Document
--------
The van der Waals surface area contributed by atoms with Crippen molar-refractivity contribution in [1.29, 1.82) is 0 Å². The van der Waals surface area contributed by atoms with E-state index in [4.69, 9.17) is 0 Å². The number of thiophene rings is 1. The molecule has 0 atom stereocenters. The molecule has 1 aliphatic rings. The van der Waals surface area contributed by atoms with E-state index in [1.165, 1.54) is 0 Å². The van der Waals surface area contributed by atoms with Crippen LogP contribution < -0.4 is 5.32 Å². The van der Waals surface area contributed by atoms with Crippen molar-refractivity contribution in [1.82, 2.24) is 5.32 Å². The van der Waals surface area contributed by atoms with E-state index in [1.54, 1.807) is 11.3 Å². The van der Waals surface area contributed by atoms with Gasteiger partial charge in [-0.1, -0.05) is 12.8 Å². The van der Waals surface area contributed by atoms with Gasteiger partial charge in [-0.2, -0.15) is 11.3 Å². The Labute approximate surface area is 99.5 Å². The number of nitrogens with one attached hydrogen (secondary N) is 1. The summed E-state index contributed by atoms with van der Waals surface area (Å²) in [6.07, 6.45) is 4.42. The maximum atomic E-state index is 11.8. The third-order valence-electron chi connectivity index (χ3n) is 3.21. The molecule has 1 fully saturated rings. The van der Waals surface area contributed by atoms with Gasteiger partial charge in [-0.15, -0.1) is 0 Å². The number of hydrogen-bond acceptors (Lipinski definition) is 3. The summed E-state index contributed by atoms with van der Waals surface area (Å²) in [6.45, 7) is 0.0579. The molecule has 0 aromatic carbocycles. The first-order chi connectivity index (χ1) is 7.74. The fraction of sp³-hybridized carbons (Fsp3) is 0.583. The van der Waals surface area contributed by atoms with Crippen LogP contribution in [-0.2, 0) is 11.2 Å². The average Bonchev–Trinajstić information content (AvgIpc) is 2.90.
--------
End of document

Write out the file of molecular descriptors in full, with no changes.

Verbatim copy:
The van der Waals surface area contributed by atoms with Crippen molar-refractivity contribution in [1.29, 1.82) is 0 Å². The van der Waals surface area contributed by atoms with E-state index in [4.69, 9.17) is 0 Å². The number of thiophene rings is 1. The molecule has 0 atom stereocenters. The molecule has 1 aliphatic rings. The van der Waals surface area contributed by atoms with E-state index in [1.165, 1.54) is 0 Å². The van der Waals surface area contributed by atoms with Crippen LogP contribution < -0.4 is 5.32 Å². The van der Waals surface area contributed by atoms with Crippen molar-refractivity contribution in [1.82, 2.24) is 5.32 Å². The van der Waals surface area contributed by atoms with E-state index in [1.54, 1.807) is 11.3 Å². The van der Waals surface area contributed by atoms with Gasteiger partial charge in [-0.1, -0.05) is 12.8 Å². The van der Waals surface area contributed by atoms with Gasteiger partial charge in [-0.2, -0.15) is 11.3 Å². The Labute approximate surface area is 99.5 Å². The number of nitrogens with one attached hydrogen (secondary N) is 1. The summed E-state index contributed by atoms with van der Waals surface area (Å²) in [6.07, 6.45) is 4.42. The maximum atomic E-state index is 11.8. The third-order valence-electron chi connectivity index (χ3n) is 3.21. The molecule has 1 fully saturated rings. The van der Waals surface area contributed by atoms with Gasteiger partial charge in [-0.15, -0.1) is 0 Å². The number of hydrogen-bond acceptors (Lipinski definition) is 3. The summed E-state index contributed by atoms with van der Waals surface area (Å²) in [6.45, 7) is 0.0579. The molecule has 0 aromatic carbocycles. The first-order chi connectivity index (χ1) is 7.74. The fraction of sp³-hybridized carbons (Fsp3) is 0.583. The van der Waals surface area contributed by atoms with Crippen LogP contribution in [-0.2, 0) is 11.2 Å². The average Bonchev–Trinajstić information content (AvgIpc) is 2.90.